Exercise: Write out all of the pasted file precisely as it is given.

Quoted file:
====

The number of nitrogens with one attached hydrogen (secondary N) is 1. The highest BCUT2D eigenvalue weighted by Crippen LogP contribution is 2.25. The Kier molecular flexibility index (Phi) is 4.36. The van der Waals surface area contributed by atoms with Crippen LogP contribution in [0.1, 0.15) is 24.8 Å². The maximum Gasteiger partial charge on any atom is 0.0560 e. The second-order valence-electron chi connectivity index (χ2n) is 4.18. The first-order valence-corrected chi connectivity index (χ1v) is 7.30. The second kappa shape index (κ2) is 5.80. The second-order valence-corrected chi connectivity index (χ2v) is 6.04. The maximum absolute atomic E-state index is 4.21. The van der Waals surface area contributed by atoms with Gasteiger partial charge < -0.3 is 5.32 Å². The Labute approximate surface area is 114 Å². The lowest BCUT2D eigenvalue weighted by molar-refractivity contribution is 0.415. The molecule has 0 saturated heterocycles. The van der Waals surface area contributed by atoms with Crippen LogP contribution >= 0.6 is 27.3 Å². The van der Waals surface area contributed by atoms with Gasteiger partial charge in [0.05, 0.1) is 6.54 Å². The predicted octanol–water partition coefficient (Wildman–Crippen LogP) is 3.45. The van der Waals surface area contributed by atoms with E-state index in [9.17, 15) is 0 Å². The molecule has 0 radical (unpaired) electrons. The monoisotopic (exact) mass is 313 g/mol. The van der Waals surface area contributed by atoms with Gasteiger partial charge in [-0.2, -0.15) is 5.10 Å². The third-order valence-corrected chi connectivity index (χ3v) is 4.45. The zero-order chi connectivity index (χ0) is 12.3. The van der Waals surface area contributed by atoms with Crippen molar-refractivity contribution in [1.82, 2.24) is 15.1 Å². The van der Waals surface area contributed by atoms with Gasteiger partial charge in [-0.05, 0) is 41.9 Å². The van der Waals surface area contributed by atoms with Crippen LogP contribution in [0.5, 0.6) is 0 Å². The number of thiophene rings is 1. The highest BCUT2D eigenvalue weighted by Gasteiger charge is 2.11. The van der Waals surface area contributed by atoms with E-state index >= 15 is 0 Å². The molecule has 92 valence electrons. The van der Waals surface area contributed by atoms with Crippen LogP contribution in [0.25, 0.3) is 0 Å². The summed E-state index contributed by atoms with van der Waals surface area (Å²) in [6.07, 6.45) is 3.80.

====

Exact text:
The number of nitrogens with one attached hydrogen (secondary N) is 1. The highest BCUT2D eigenvalue weighted by Crippen LogP contribution is 2.25. The Kier molecular flexibility index (Phi) is 4.36. The van der Waals surface area contributed by atoms with Crippen LogP contribution in [0.1, 0.15) is 24.8 Å². The maximum Gasteiger partial charge on any atom is 0.0560 e. The second-order valence-electron chi connectivity index (χ2n) is 4.18. The first-order valence-corrected chi connectivity index (χ1v) is 7.30. The second kappa shape index (κ2) is 5.80. The second-order valence-corrected chi connectivity index (χ2v) is 6.04. The maximum absolute atomic E-state index is 4.21. The van der Waals surface area contributed by atoms with Gasteiger partial charge < -0.3 is 5.32 Å². The Labute approximate surface area is 114 Å². The lowest BCUT2D eigenvalue weighted by molar-refractivity contribution is 0.415. The molecule has 0 saturated heterocycles. The van der Waals surface area contributed by atoms with Crippen LogP contribution >= 0.6 is 27.3 Å². The van der Waals surface area contributed by atoms with Gasteiger partial charge in [0.05, 0.1) is 6.54 Å². The predicted octanol–water partition coefficient (Wildman–Crippen LogP) is 3.45. The van der Waals surface area contributed by atoms with E-state index in [9.17, 15) is 0 Å². The molecule has 0 radical (unpaired) electrons. The monoisotopic (exact) mass is 313 g/mol. The van der Waals surface area contributed by atoms with Gasteiger partial charge in [-0.2, -0.15) is 5.10 Å². The third-order valence-corrected chi connectivity index (χ3v) is 4.45. The zero-order chi connectivity index (χ0) is 12.3. The van der Waals surface area contributed by atoms with Crippen molar-refractivity contribution in [1.82, 2.24) is 15.1 Å². The van der Waals surface area contributed by atoms with Gasteiger partial charge in [-0.05, 0) is 41.9 Å². The van der Waals surface area contributed by atoms with Crippen LogP contribution in [0.5, 0.6) is 0 Å². The number of thiophene rings is 1. The highest BCUT2D eigenvalue weighted by Gasteiger charge is 2.11. The van der Waals surface area contributed by atoms with E-state index >= 15 is 0 Å². The molecule has 92 valence electrons. The van der Waals surface area contributed by atoms with Crippen LogP contribution in [0.25, 0.3) is 0 Å². The summed E-state index contributed by atoms with van der Waals surface area (Å²) in [6.07, 6.45) is 3.80.